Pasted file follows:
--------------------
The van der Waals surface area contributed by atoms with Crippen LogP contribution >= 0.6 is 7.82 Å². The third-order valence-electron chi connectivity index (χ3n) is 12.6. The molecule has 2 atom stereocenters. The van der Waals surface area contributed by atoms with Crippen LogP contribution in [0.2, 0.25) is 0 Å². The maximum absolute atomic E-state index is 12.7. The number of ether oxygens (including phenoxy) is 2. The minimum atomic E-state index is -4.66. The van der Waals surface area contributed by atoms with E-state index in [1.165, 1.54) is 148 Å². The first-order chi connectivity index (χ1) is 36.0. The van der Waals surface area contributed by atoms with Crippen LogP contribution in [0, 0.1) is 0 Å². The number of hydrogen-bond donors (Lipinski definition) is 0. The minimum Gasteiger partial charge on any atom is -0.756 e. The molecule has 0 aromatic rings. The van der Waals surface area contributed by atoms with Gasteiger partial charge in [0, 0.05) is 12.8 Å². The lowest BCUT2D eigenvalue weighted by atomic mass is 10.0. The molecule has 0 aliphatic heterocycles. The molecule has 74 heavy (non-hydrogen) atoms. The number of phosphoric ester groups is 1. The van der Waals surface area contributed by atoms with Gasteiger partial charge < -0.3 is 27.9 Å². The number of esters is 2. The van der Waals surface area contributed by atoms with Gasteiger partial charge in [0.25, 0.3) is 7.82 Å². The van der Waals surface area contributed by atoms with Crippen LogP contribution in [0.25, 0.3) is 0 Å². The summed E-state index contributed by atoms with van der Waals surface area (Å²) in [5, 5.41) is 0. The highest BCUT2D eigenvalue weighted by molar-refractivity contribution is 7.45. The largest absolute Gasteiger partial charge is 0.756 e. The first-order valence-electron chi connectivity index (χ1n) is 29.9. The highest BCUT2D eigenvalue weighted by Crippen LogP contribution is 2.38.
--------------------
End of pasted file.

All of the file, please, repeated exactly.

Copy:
The van der Waals surface area contributed by atoms with Crippen LogP contribution >= 0.6 is 7.82 Å². The third-order valence-electron chi connectivity index (χ3n) is 12.6. The molecule has 2 atom stereocenters. The van der Waals surface area contributed by atoms with Crippen LogP contribution in [0.2, 0.25) is 0 Å². The maximum absolute atomic E-state index is 12.7. The number of ether oxygens (including phenoxy) is 2. The minimum atomic E-state index is -4.66. The van der Waals surface area contributed by atoms with E-state index in [1.165, 1.54) is 148 Å². The first-order chi connectivity index (χ1) is 36.0. The van der Waals surface area contributed by atoms with Crippen LogP contribution in [0, 0.1) is 0 Å². The number of hydrogen-bond donors (Lipinski definition) is 0. The minimum Gasteiger partial charge on any atom is -0.756 e. The molecule has 0 aromatic rings. The van der Waals surface area contributed by atoms with Gasteiger partial charge in [0, 0.05) is 12.8 Å². The lowest BCUT2D eigenvalue weighted by atomic mass is 10.0. The molecule has 0 aliphatic heterocycles. The molecule has 74 heavy (non-hydrogen) atoms. The number of phosphoric ester groups is 1. The van der Waals surface area contributed by atoms with Gasteiger partial charge < -0.3 is 27.9 Å². The number of esters is 2. The van der Waals surface area contributed by atoms with Gasteiger partial charge in [0.25, 0.3) is 7.82 Å². The van der Waals surface area contributed by atoms with Crippen LogP contribution in [0.25, 0.3) is 0 Å². The summed E-state index contributed by atoms with van der Waals surface area (Å²) in [5, 5.41) is 0. The highest BCUT2D eigenvalue weighted by molar-refractivity contribution is 7.45. The largest absolute Gasteiger partial charge is 0.756 e. The first-order valence-electron chi connectivity index (χ1n) is 29.9. The highest BCUT2D eigenvalue weighted by Crippen LogP contribution is 2.38.